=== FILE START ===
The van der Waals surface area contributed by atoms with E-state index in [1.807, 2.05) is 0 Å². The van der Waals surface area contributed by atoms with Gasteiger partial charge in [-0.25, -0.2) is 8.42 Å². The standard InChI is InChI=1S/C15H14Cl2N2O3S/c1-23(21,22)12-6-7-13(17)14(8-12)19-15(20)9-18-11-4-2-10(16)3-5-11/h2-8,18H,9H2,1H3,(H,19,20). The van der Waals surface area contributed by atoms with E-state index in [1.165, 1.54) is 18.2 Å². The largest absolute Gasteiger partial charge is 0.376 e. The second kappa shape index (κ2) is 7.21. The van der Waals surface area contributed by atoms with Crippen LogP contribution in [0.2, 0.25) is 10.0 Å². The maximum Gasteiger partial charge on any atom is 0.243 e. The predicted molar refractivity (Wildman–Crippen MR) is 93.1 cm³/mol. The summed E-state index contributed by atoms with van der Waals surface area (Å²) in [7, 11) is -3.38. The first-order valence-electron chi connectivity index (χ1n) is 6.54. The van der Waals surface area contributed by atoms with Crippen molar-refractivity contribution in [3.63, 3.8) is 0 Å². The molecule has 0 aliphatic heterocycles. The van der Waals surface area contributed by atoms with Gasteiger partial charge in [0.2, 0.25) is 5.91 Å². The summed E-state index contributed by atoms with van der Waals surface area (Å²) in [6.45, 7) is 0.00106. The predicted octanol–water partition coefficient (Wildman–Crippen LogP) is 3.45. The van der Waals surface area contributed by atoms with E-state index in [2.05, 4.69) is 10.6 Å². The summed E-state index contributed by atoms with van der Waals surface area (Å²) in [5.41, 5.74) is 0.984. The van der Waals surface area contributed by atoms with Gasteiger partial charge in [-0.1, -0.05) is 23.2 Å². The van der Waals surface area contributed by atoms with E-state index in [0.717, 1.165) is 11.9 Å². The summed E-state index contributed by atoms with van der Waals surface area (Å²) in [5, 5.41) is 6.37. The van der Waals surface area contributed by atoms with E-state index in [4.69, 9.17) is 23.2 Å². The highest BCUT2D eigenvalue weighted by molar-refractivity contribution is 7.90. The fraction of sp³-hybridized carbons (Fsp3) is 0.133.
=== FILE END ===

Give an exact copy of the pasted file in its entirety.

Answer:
The van der Waals surface area contributed by atoms with E-state index in [1.807, 2.05) is 0 Å². The van der Waals surface area contributed by atoms with Gasteiger partial charge in [-0.25, -0.2) is 8.42 Å². The standard InChI is InChI=1S/C15H14Cl2N2O3S/c1-23(21,22)12-6-7-13(17)14(8-12)19-15(20)9-18-11-4-2-10(16)3-5-11/h2-8,18H,9H2,1H3,(H,19,20). The van der Waals surface area contributed by atoms with E-state index in [1.165, 1.54) is 18.2 Å². The largest absolute Gasteiger partial charge is 0.376 e. The second kappa shape index (κ2) is 7.21. The van der Waals surface area contributed by atoms with Crippen LogP contribution in [0.2, 0.25) is 10.0 Å². The maximum Gasteiger partial charge on any atom is 0.243 e. The predicted molar refractivity (Wildman–Crippen MR) is 93.1 cm³/mol. The summed E-state index contributed by atoms with van der Waals surface area (Å²) in [7, 11) is -3.38. The first-order valence-electron chi connectivity index (χ1n) is 6.54. The van der Waals surface area contributed by atoms with Crippen molar-refractivity contribution in [3.63, 3.8) is 0 Å². The molecule has 0 aliphatic heterocycles. The van der Waals surface area contributed by atoms with Gasteiger partial charge in [0.2, 0.25) is 5.91 Å². The summed E-state index contributed by atoms with van der Waals surface area (Å²) in [6.45, 7) is 0.00106. The predicted octanol–water partition coefficient (Wildman–Crippen LogP) is 3.45. The van der Waals surface area contributed by atoms with E-state index in [2.05, 4.69) is 10.6 Å². The summed E-state index contributed by atoms with van der Waals surface area (Å²) in [5.41, 5.74) is 0.984. The van der Waals surface area contributed by atoms with Gasteiger partial charge in [-0.1, -0.05) is 23.2 Å². The van der Waals surface area contributed by atoms with E-state index in [0.717, 1.165) is 11.9 Å². The summed E-state index contributed by atoms with van der Waals surface area (Å²) in [5, 5.41) is 6.37. The van der Waals surface area contributed by atoms with E-state index in [4.69, 9.17) is 23.2 Å². The highest BCUT2D eigenvalue weighted by molar-refractivity contribution is 7.90. The fraction of sp³-hybridized carbons (Fsp3) is 0.133.